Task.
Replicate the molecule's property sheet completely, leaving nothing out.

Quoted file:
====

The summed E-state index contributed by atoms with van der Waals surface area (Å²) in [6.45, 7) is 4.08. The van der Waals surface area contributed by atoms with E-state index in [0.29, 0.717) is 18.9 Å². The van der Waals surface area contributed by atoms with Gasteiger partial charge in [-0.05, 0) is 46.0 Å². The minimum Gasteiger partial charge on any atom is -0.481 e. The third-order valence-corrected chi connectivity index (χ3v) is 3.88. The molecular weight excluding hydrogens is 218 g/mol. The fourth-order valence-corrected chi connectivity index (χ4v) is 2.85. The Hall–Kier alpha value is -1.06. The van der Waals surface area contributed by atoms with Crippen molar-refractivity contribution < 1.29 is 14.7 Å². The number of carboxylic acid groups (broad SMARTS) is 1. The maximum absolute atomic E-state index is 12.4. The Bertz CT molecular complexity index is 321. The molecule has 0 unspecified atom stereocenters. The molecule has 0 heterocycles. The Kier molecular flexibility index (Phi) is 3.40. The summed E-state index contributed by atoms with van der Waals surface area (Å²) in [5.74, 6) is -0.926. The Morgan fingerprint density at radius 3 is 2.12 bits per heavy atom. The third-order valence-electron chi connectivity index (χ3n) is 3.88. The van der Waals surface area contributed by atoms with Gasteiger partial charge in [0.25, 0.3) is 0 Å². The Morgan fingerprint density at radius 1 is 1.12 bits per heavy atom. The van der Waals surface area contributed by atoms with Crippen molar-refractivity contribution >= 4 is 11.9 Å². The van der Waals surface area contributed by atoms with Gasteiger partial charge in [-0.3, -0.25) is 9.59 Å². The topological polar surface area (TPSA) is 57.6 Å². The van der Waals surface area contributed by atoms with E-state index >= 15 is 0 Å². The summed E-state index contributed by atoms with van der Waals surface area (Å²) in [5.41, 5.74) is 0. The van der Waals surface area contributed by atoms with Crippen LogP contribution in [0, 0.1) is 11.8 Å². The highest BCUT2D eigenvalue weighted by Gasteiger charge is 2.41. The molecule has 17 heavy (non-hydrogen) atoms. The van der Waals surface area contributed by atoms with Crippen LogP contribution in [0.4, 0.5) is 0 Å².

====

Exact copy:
The summed E-state index contributed by atoms with van der Waals surface area (Å²) in [6.45, 7) is 4.08. The van der Waals surface area contributed by atoms with E-state index in [0.29, 0.717) is 18.9 Å². The van der Waals surface area contributed by atoms with Gasteiger partial charge in [-0.05, 0) is 46.0 Å². The minimum Gasteiger partial charge on any atom is -0.481 e. The third-order valence-corrected chi connectivity index (χ3v) is 3.88. The molecular weight excluding hydrogens is 218 g/mol. The fourth-order valence-corrected chi connectivity index (χ4v) is 2.85. The Hall–Kier alpha value is -1.06. The van der Waals surface area contributed by atoms with Crippen molar-refractivity contribution < 1.29 is 14.7 Å². The number of carboxylic acid groups (broad SMARTS) is 1. The maximum absolute atomic E-state index is 12.4. The Bertz CT molecular complexity index is 321. The molecule has 0 unspecified atom stereocenters. The molecule has 0 heterocycles. The Kier molecular flexibility index (Phi) is 3.40. The summed E-state index contributed by atoms with van der Waals surface area (Å²) in [5.74, 6) is -0.926. The Morgan fingerprint density at radius 3 is 2.12 bits per heavy atom. The third-order valence-electron chi connectivity index (χ3n) is 3.88. The van der Waals surface area contributed by atoms with Gasteiger partial charge in [0.25, 0.3) is 0 Å². The Morgan fingerprint density at radius 1 is 1.12 bits per heavy atom. The van der Waals surface area contributed by atoms with Crippen molar-refractivity contribution >= 4 is 11.9 Å². The van der Waals surface area contributed by atoms with Gasteiger partial charge in [-0.3, -0.25) is 9.59 Å². The topological polar surface area (TPSA) is 57.6 Å². The van der Waals surface area contributed by atoms with E-state index >= 15 is 0 Å². The summed E-state index contributed by atoms with van der Waals surface area (Å²) in [5.41, 5.74) is 0. The van der Waals surface area contributed by atoms with Crippen LogP contribution in [0, 0.1) is 11.8 Å². The highest BCUT2D eigenvalue weighted by Gasteiger charge is 2.41. The molecule has 17 heavy (non-hydrogen) atoms. The van der Waals surface area contributed by atoms with Crippen LogP contribution in [0.4, 0.5) is 0 Å².